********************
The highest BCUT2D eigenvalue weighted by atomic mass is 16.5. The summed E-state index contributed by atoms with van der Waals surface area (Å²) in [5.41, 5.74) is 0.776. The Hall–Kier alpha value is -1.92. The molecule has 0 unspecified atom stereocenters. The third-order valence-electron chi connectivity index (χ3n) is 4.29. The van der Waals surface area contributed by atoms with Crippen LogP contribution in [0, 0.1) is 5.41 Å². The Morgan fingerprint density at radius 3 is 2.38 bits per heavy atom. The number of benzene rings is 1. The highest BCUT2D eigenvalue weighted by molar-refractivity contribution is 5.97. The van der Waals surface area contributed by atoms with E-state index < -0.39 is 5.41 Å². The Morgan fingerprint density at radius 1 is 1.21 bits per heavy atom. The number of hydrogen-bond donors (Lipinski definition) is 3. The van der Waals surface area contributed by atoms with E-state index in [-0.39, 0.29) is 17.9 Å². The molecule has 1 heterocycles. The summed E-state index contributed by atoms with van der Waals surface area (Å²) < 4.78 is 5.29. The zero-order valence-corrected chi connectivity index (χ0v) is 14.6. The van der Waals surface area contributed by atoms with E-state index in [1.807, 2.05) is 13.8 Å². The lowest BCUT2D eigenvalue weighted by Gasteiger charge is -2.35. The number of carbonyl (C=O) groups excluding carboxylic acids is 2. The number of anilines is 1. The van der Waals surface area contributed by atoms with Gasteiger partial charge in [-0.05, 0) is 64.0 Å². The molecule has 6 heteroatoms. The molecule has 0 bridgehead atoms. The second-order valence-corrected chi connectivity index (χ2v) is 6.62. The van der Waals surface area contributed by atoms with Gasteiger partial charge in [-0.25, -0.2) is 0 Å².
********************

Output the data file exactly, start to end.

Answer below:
The highest BCUT2D eigenvalue weighted by atomic mass is 16.5. The summed E-state index contributed by atoms with van der Waals surface area (Å²) in [5.41, 5.74) is 0.776. The Hall–Kier alpha value is -1.92. The molecule has 0 unspecified atom stereocenters. The third-order valence-electron chi connectivity index (χ3n) is 4.29. The van der Waals surface area contributed by atoms with Crippen LogP contribution in [0, 0.1) is 5.41 Å². The Morgan fingerprint density at radius 3 is 2.38 bits per heavy atom. The number of benzene rings is 1. The highest BCUT2D eigenvalue weighted by molar-refractivity contribution is 5.97. The van der Waals surface area contributed by atoms with E-state index < -0.39 is 5.41 Å². The Morgan fingerprint density at radius 1 is 1.21 bits per heavy atom. The number of hydrogen-bond donors (Lipinski definition) is 3. The van der Waals surface area contributed by atoms with E-state index in [-0.39, 0.29) is 17.9 Å². The molecule has 1 heterocycles. The summed E-state index contributed by atoms with van der Waals surface area (Å²) < 4.78 is 5.29. The zero-order valence-corrected chi connectivity index (χ0v) is 14.6. The van der Waals surface area contributed by atoms with E-state index in [1.807, 2.05) is 13.8 Å². The lowest BCUT2D eigenvalue weighted by Gasteiger charge is -2.35. The number of carbonyl (C=O) groups excluding carboxylic acids is 2. The number of anilines is 1. The van der Waals surface area contributed by atoms with Gasteiger partial charge in [-0.05, 0) is 64.0 Å². The molecule has 6 heteroatoms. The molecule has 0 bridgehead atoms. The second-order valence-corrected chi connectivity index (χ2v) is 6.62. The van der Waals surface area contributed by atoms with Gasteiger partial charge in [-0.25, -0.2) is 0 Å².